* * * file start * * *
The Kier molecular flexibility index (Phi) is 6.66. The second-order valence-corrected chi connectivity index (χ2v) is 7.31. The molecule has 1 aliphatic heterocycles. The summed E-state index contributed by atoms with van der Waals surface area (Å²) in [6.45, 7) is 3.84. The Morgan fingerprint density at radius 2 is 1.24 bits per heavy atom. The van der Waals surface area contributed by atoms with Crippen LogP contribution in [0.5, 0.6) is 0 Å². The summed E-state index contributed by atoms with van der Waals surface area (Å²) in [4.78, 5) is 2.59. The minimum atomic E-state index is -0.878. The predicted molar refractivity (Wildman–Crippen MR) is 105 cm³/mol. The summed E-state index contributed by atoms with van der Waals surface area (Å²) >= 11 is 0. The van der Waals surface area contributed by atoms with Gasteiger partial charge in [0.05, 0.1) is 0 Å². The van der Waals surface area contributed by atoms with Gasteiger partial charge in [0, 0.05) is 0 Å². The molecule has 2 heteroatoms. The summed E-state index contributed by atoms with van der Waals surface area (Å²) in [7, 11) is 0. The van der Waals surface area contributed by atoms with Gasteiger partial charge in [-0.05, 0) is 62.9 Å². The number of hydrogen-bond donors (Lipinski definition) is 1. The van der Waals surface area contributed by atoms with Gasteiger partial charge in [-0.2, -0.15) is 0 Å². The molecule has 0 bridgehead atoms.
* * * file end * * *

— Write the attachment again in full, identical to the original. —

The Kier molecular flexibility index (Phi) is 6.66. The second-order valence-corrected chi connectivity index (χ2v) is 7.31. The molecule has 1 aliphatic heterocycles. The summed E-state index contributed by atoms with van der Waals surface area (Å²) in [6.45, 7) is 3.84. The Morgan fingerprint density at radius 2 is 1.24 bits per heavy atom. The van der Waals surface area contributed by atoms with Crippen LogP contribution in [0.5, 0.6) is 0 Å². The summed E-state index contributed by atoms with van der Waals surface area (Å²) in [4.78, 5) is 2.59. The minimum atomic E-state index is -0.878. The predicted molar refractivity (Wildman–Crippen MR) is 105 cm³/mol. The summed E-state index contributed by atoms with van der Waals surface area (Å²) >= 11 is 0. The van der Waals surface area contributed by atoms with Gasteiger partial charge in [0.05, 0.1) is 0 Å². The van der Waals surface area contributed by atoms with Gasteiger partial charge in [0, 0.05) is 0 Å². The molecule has 2 heteroatoms. The summed E-state index contributed by atoms with van der Waals surface area (Å²) in [7, 11) is 0. The van der Waals surface area contributed by atoms with Gasteiger partial charge in [-0.05, 0) is 62.9 Å². The number of hydrogen-bond donors (Lipinski definition) is 1. The van der Waals surface area contributed by atoms with Gasteiger partial charge in [-0.2, -0.15) is 0 Å². The molecule has 0 bridgehead atoms.